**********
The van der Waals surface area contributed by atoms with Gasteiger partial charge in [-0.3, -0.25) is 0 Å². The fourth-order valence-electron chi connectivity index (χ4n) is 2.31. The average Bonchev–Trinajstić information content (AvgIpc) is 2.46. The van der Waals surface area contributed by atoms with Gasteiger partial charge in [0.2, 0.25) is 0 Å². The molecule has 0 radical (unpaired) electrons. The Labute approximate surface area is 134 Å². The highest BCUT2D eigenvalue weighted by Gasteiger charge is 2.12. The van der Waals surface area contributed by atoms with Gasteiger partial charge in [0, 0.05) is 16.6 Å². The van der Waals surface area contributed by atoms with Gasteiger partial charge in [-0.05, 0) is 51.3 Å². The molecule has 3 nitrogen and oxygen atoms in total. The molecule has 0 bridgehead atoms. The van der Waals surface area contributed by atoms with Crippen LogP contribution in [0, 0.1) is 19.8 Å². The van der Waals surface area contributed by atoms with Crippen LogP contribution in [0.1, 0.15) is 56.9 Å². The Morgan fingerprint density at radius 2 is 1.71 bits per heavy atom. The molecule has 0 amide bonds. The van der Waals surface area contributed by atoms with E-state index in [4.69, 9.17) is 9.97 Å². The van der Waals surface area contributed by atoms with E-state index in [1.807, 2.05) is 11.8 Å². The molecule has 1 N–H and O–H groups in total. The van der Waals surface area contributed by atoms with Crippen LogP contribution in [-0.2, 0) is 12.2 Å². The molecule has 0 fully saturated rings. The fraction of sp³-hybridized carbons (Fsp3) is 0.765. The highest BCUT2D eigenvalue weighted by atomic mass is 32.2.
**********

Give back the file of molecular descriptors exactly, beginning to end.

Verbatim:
The van der Waals surface area contributed by atoms with Gasteiger partial charge in [-0.3, -0.25) is 0 Å². The fourth-order valence-electron chi connectivity index (χ4n) is 2.31. The average Bonchev–Trinajstić information content (AvgIpc) is 2.46. The van der Waals surface area contributed by atoms with Gasteiger partial charge in [0.2, 0.25) is 0 Å². The molecule has 0 radical (unpaired) electrons. The Labute approximate surface area is 134 Å². The highest BCUT2D eigenvalue weighted by Gasteiger charge is 2.12. The van der Waals surface area contributed by atoms with Gasteiger partial charge in [0, 0.05) is 16.6 Å². The van der Waals surface area contributed by atoms with Gasteiger partial charge in [-0.05, 0) is 51.3 Å². The molecule has 3 nitrogen and oxygen atoms in total. The molecule has 0 bridgehead atoms. The van der Waals surface area contributed by atoms with Crippen LogP contribution in [0, 0.1) is 19.8 Å². The van der Waals surface area contributed by atoms with Crippen LogP contribution in [0.1, 0.15) is 56.9 Å². The Morgan fingerprint density at radius 2 is 1.71 bits per heavy atom. The molecule has 0 amide bonds. The van der Waals surface area contributed by atoms with E-state index in [4.69, 9.17) is 9.97 Å². The van der Waals surface area contributed by atoms with E-state index in [1.807, 2.05) is 11.8 Å². The molecule has 1 N–H and O–H groups in total. The van der Waals surface area contributed by atoms with Crippen LogP contribution in [-0.2, 0) is 12.2 Å². The molecule has 0 fully saturated rings. The fraction of sp³-hybridized carbons (Fsp3) is 0.765. The highest BCUT2D eigenvalue weighted by atomic mass is 32.2.